The South African Reserve Bank’s Monetary Policy Committee is meeting this week, with the market widely expecting a rate cut of 25 basis points to be announced on Thursday.
However, some economists believe that, while a 25 basis points cut will bring some welcome relief to under-pressure consumers, there is room for an even bigger cut.
According to PwC chief economist for Africa, Lullu Krugel, and PwC economist Christie Viljoen, the MPC should be bold and offer up a 50 basis points cut on Thursday, especially when considering South Africa’s repo rate is estimated to be 100 basis points too high.
This is based on the ‘Taylor Rule’ calculation, named after Stanford economist John Taylor, which has often been used in rate adjustment debates to determine what the ‘right’ level for the interest rate should be.
Taylor formulated his equation in the 1990s to forecast interest rates and suggest how central banks should change rates to account for both inflation and economic growth.
Using the Taylor Rule, PwC’s Strategy& Economics estimates that the repo rate is currently around one percentage point too high, premised on inflation averaging 4.5% this year, real economic growth coming in at 0.7%, and – based on academic research – the country’s potential economic growth being around 2%.
“Of course, the ‘one percentage point too high’ calculation will vary from one economist to the next, depending on these assumptions,” Krugel said. “If, for example, the upper end of the 3%-6% SARB target is used as the inflation target, the repo rate would be calculated as being 1.7 percentage points too high.”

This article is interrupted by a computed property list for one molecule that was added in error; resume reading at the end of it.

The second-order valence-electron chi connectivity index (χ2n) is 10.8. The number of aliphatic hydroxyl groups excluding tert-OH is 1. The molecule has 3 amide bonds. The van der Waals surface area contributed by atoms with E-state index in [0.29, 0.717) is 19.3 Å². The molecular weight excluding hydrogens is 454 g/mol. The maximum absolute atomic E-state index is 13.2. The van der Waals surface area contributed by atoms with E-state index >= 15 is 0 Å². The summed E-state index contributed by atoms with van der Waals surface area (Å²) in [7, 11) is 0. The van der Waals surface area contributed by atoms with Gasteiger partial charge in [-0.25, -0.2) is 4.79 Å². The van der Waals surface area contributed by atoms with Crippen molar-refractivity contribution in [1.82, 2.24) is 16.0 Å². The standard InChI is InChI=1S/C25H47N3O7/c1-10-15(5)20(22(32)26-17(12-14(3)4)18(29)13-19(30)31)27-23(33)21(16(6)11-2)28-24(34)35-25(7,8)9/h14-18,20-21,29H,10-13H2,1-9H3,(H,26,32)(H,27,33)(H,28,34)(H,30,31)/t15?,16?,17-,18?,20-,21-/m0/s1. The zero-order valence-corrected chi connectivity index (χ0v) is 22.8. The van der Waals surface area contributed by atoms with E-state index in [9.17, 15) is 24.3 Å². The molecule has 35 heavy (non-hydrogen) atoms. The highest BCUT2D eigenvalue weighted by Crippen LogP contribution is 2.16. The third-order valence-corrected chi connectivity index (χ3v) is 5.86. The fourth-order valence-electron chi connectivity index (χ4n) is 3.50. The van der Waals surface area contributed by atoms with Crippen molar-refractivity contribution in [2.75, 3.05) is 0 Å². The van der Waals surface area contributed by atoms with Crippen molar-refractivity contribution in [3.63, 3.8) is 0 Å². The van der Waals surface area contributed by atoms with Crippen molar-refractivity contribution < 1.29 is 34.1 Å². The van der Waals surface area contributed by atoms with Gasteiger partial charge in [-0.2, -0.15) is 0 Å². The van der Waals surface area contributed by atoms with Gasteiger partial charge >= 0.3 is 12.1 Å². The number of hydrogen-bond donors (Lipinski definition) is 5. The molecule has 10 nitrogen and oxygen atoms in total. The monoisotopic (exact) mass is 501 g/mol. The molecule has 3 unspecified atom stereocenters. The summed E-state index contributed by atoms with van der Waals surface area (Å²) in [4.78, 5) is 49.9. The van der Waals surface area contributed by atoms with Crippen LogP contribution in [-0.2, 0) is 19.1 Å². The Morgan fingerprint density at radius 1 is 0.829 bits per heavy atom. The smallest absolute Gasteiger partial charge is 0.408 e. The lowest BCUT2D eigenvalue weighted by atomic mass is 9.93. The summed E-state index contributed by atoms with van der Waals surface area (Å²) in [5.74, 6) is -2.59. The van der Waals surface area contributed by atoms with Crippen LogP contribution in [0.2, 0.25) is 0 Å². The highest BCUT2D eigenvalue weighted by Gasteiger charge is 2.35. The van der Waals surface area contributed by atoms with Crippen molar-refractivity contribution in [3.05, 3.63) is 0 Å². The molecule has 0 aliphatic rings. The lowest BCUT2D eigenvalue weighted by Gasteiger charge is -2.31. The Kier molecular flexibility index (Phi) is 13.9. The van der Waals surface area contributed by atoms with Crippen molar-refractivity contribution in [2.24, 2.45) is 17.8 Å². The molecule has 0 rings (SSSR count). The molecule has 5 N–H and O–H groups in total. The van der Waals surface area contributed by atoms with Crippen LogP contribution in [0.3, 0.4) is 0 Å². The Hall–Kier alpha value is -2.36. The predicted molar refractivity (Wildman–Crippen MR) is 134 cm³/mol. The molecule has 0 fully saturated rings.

The SARB MPC has over the past year aimed for the 4.5% mid-point of the inflation target range – making this the more appropriate level for Taylor Rule calculations, Krugel said.
“The bottom line is that this kind of calculation highlights the criticism that the SARB has received in the past about being too conservative on interest rates, i.e. erring on the side of caution – and rather keeping rates higher than too low.”
PwC’s Strategy& Economics said that it believes the MPC will reduce the repo rate by 25 basis points this week, to 6.50%. However, is also believes that the SARB should be bold and rather make a 50 basis points cut to stimulate the local economy. This would reduce interest rates to the lowest level in almost four years.
Effect on consumers
A 50 basis points change in the SARB repo rate was often seen in the 2000s, but last observed in early 2014. Since then, the MPC has moved monetary policy in 25 basis points increments.
The monthly repayment on a R1 million home bond would decline by about R165 with a 25 basis points rate cut, and a more substantial R330 with a 50 basis points cut.
The R330 per month saved would result in the bond repayment declining to a level not seen since late-2015, when the repo rate was last at 6.25%.
“Cutting interest rates this week to a four-year low will definitely offer a short-term boost to the South African economy,” PwC said.